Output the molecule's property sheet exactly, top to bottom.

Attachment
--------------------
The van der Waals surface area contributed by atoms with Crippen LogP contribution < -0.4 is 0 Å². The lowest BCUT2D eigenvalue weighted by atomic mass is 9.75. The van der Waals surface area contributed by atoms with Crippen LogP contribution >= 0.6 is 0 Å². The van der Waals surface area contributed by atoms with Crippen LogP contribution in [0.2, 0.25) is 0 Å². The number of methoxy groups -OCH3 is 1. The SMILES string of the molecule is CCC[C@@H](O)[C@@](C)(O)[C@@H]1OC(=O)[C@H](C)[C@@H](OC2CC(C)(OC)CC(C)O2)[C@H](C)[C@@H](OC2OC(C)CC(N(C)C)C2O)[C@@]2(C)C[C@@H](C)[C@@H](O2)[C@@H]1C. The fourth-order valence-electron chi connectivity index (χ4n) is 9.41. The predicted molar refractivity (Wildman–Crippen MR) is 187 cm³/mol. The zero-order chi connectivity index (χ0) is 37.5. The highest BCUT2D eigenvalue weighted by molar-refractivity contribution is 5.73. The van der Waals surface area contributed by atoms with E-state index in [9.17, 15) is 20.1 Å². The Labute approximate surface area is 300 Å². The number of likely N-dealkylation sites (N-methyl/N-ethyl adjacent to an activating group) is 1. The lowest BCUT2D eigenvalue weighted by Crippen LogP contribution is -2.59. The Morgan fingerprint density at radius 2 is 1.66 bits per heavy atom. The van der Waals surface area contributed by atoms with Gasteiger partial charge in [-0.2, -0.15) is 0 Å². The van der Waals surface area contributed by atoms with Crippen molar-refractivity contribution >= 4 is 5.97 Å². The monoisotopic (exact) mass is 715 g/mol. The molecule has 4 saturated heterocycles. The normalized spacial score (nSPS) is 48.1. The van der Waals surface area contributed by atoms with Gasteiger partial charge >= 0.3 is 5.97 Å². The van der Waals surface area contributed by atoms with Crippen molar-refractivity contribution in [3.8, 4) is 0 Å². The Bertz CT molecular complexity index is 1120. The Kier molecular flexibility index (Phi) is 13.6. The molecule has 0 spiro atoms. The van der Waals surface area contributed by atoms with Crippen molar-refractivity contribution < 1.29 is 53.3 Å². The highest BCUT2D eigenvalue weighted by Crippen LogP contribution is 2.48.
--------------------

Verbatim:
The van der Waals surface area contributed by atoms with Crippen LogP contribution < -0.4 is 0 Å². The lowest BCUT2D eigenvalue weighted by atomic mass is 9.75. The van der Waals surface area contributed by atoms with Crippen LogP contribution >= 0.6 is 0 Å². The van der Waals surface area contributed by atoms with Crippen LogP contribution in [0.2, 0.25) is 0 Å². The number of methoxy groups -OCH3 is 1. The SMILES string of the molecule is CCC[C@@H](O)[C@@](C)(O)[C@@H]1OC(=O)[C@H](C)[C@@H](OC2CC(C)(OC)CC(C)O2)[C@H](C)[C@@H](OC2OC(C)CC(N(C)C)C2O)[C@@]2(C)C[C@@H](C)[C@@H](O2)[C@@H]1C. The fourth-order valence-electron chi connectivity index (χ4n) is 9.41. The predicted molar refractivity (Wildman–Crippen MR) is 187 cm³/mol. The zero-order chi connectivity index (χ0) is 37.5. The highest BCUT2D eigenvalue weighted by molar-refractivity contribution is 5.73. The van der Waals surface area contributed by atoms with E-state index in [9.17, 15) is 20.1 Å². The Labute approximate surface area is 300 Å². The number of likely N-dealkylation sites (N-methyl/N-ethyl adjacent to an activating group) is 1. The lowest BCUT2D eigenvalue weighted by Crippen LogP contribution is -2.59. The Morgan fingerprint density at radius 2 is 1.66 bits per heavy atom. The van der Waals surface area contributed by atoms with Gasteiger partial charge in [-0.2, -0.15) is 0 Å². The van der Waals surface area contributed by atoms with Crippen molar-refractivity contribution >= 4 is 5.97 Å². The monoisotopic (exact) mass is 715 g/mol. The molecule has 4 saturated heterocycles. The normalized spacial score (nSPS) is 48.1. The van der Waals surface area contributed by atoms with Gasteiger partial charge >= 0.3 is 5.97 Å². The van der Waals surface area contributed by atoms with Crippen molar-refractivity contribution in [3.8, 4) is 0 Å². The Bertz CT molecular complexity index is 1120. The Kier molecular flexibility index (Phi) is 13.6. The molecule has 0 spiro atoms. The van der Waals surface area contributed by atoms with Crippen molar-refractivity contribution < 1.29 is 53.3 Å². The highest BCUT2D eigenvalue weighted by Crippen LogP contribution is 2.48.